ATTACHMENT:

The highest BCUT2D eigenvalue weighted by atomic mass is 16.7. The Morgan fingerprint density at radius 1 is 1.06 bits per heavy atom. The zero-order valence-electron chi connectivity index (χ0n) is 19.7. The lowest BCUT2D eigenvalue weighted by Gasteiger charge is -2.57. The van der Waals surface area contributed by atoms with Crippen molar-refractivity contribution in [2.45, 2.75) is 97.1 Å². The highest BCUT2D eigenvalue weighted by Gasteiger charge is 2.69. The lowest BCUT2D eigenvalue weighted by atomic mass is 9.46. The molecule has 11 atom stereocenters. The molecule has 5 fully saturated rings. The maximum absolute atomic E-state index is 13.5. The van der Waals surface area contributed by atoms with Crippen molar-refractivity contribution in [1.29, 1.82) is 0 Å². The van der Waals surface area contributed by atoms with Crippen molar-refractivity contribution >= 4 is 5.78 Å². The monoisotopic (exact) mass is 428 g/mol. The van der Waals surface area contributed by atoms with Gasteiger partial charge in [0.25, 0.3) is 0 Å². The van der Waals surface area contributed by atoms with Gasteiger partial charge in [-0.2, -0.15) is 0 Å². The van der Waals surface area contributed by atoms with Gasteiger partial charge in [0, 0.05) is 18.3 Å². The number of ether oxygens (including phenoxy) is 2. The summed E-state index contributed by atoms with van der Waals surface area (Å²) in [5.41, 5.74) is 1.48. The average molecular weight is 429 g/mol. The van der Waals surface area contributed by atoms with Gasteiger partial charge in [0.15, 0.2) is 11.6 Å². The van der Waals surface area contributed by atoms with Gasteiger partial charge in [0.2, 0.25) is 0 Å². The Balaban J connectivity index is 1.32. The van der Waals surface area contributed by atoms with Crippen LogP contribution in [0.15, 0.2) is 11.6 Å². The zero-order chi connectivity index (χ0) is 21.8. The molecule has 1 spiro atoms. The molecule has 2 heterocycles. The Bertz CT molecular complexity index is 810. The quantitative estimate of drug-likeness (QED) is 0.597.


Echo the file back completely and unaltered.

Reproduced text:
The highest BCUT2D eigenvalue weighted by atomic mass is 16.7. The Morgan fingerprint density at radius 1 is 1.06 bits per heavy atom. The zero-order valence-electron chi connectivity index (χ0n) is 19.7. The lowest BCUT2D eigenvalue weighted by Gasteiger charge is -2.57. The van der Waals surface area contributed by atoms with Crippen molar-refractivity contribution in [2.45, 2.75) is 97.1 Å². The highest BCUT2D eigenvalue weighted by Gasteiger charge is 2.69. The lowest BCUT2D eigenvalue weighted by atomic mass is 9.46. The molecule has 11 atom stereocenters. The molecule has 5 fully saturated rings. The maximum absolute atomic E-state index is 13.5. The van der Waals surface area contributed by atoms with Crippen molar-refractivity contribution in [1.29, 1.82) is 0 Å². The van der Waals surface area contributed by atoms with Crippen molar-refractivity contribution >= 4 is 5.78 Å². The monoisotopic (exact) mass is 428 g/mol. The van der Waals surface area contributed by atoms with Gasteiger partial charge in [0.25, 0.3) is 0 Å². The van der Waals surface area contributed by atoms with Gasteiger partial charge in [-0.2, -0.15) is 0 Å². The van der Waals surface area contributed by atoms with Gasteiger partial charge in [0, 0.05) is 18.3 Å². The number of ether oxygens (including phenoxy) is 2. The summed E-state index contributed by atoms with van der Waals surface area (Å²) in [5.41, 5.74) is 1.48. The average molecular weight is 429 g/mol. The van der Waals surface area contributed by atoms with Gasteiger partial charge in [0.15, 0.2) is 11.6 Å². The van der Waals surface area contributed by atoms with Gasteiger partial charge in [0.2, 0.25) is 0 Å². The Balaban J connectivity index is 1.32. The van der Waals surface area contributed by atoms with Crippen LogP contribution in [0.15, 0.2) is 11.6 Å². The zero-order chi connectivity index (χ0) is 21.8. The molecule has 1 spiro atoms. The molecule has 2 heterocycles. The Bertz CT molecular complexity index is 810. The quantitative estimate of drug-likeness (QED) is 0.597.